Motivational Internalism: a Somewhat Less Idealized Acount

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Contemporary internalists typically idealize the conditions for motivation, claiming for example that motivation must be present in rational persons under certain conditions. Robert Johnson, in The Philosophical Quarterly, 49 (1999), convincingly argues that these versions of internalism overlook ways in which the conditions in the antecedent of the conditional expressing the analysis are incompatible with the claim under analysis. However, avoiding the fallacy decouples internalism from its use to explain and justify moral action. I use Johnson’s argument as the basis of a new proposal for defining central internalist claims, modifying the conditions in which motivation must be manifest so that it is less idealized. We can specify conditions which are ideal enough to ensure motivation, but which are not so ideal as to be incompatible with the grounds of an agent’s reasons.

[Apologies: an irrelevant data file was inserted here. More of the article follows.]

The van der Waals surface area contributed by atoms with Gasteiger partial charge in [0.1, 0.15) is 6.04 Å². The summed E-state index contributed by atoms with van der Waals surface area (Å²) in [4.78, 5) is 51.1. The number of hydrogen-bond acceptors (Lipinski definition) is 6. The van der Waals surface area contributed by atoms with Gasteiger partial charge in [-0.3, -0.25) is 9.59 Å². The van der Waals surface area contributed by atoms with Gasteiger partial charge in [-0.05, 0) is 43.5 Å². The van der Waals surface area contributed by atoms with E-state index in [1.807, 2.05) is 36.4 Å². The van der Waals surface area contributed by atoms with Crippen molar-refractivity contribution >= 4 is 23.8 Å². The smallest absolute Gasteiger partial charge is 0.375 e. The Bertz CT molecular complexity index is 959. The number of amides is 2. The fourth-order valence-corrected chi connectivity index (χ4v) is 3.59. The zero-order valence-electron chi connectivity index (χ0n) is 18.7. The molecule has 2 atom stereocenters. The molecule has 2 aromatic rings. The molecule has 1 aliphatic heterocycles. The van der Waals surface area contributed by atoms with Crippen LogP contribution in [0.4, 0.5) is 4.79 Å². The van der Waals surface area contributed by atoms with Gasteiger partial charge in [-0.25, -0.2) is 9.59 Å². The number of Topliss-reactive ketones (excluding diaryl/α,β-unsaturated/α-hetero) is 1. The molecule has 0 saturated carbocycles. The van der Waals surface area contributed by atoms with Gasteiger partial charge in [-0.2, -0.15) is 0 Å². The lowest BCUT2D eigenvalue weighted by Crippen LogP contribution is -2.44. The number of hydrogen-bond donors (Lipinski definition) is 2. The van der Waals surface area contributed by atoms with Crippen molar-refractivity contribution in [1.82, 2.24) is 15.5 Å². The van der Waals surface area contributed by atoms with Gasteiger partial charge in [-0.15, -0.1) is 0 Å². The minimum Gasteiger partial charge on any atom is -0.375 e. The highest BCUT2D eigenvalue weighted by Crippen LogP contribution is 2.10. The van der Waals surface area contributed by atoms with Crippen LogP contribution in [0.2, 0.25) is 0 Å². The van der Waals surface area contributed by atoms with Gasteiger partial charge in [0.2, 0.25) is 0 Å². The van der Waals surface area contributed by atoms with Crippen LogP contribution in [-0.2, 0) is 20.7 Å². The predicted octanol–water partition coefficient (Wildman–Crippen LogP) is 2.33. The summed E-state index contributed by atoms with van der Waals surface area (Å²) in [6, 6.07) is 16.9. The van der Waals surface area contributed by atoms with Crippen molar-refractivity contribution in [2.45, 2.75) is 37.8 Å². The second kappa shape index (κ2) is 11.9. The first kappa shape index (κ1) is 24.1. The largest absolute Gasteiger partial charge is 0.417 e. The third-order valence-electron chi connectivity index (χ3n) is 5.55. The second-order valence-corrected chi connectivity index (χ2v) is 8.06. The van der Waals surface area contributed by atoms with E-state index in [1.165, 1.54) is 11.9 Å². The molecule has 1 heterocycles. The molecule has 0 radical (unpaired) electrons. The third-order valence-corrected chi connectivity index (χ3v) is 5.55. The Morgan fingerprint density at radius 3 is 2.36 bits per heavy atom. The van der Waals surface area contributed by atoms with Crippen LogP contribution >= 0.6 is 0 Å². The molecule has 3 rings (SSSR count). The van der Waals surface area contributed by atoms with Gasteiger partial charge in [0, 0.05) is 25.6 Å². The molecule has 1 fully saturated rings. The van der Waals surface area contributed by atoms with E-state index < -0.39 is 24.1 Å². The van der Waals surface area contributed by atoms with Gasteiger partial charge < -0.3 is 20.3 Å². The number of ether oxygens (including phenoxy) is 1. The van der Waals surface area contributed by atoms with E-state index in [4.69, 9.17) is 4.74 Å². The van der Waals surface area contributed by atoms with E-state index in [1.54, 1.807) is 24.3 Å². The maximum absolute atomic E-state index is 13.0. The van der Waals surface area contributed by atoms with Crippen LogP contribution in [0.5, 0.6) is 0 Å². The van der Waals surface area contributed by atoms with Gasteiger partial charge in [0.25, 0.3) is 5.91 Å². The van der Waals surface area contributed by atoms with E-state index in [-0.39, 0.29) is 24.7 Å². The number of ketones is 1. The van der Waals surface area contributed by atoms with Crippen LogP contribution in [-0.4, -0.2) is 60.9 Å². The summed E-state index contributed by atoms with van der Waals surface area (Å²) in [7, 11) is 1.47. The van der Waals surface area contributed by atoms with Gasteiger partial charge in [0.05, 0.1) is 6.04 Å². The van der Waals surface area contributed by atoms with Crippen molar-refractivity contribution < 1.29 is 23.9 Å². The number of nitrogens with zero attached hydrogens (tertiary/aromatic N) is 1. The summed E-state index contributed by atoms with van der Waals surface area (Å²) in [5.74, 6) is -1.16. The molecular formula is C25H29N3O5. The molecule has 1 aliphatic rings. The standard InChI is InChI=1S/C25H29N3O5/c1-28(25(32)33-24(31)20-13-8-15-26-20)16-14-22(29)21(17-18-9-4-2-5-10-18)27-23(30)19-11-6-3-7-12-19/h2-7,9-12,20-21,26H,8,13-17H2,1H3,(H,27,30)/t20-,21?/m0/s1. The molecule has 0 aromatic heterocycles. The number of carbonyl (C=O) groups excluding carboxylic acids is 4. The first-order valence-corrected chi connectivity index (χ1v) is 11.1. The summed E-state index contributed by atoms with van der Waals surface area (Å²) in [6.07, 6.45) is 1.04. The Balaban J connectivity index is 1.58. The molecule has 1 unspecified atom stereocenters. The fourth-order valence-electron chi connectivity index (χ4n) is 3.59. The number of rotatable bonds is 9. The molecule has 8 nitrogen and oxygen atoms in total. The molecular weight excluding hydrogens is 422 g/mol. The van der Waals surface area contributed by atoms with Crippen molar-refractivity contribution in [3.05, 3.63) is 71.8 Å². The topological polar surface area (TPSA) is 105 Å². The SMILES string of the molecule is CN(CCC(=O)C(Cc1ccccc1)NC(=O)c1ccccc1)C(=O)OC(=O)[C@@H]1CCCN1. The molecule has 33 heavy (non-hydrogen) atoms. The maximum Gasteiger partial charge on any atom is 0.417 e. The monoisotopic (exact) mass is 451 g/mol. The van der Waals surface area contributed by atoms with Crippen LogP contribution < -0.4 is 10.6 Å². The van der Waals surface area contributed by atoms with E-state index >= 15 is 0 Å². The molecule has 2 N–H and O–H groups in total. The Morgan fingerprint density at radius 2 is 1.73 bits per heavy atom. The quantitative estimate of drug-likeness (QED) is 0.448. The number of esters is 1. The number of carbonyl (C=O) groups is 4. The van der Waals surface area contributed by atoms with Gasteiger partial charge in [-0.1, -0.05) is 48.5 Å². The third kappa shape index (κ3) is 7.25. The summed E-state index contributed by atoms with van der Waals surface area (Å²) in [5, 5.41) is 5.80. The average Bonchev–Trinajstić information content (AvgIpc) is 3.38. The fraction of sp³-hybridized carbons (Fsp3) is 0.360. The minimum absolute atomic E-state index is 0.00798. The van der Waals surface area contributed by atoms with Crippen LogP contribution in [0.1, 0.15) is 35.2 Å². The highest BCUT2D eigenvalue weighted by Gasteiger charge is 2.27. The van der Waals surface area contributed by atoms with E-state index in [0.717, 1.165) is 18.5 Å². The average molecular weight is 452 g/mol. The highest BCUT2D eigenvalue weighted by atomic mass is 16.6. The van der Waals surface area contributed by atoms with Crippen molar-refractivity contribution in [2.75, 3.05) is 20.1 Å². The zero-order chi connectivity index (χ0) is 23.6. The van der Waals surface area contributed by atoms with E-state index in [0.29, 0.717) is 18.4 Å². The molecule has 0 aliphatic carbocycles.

Document Type: Research Article


Affiliations: University of Nebraska – Lincoln

Publication date: April 1, 2000

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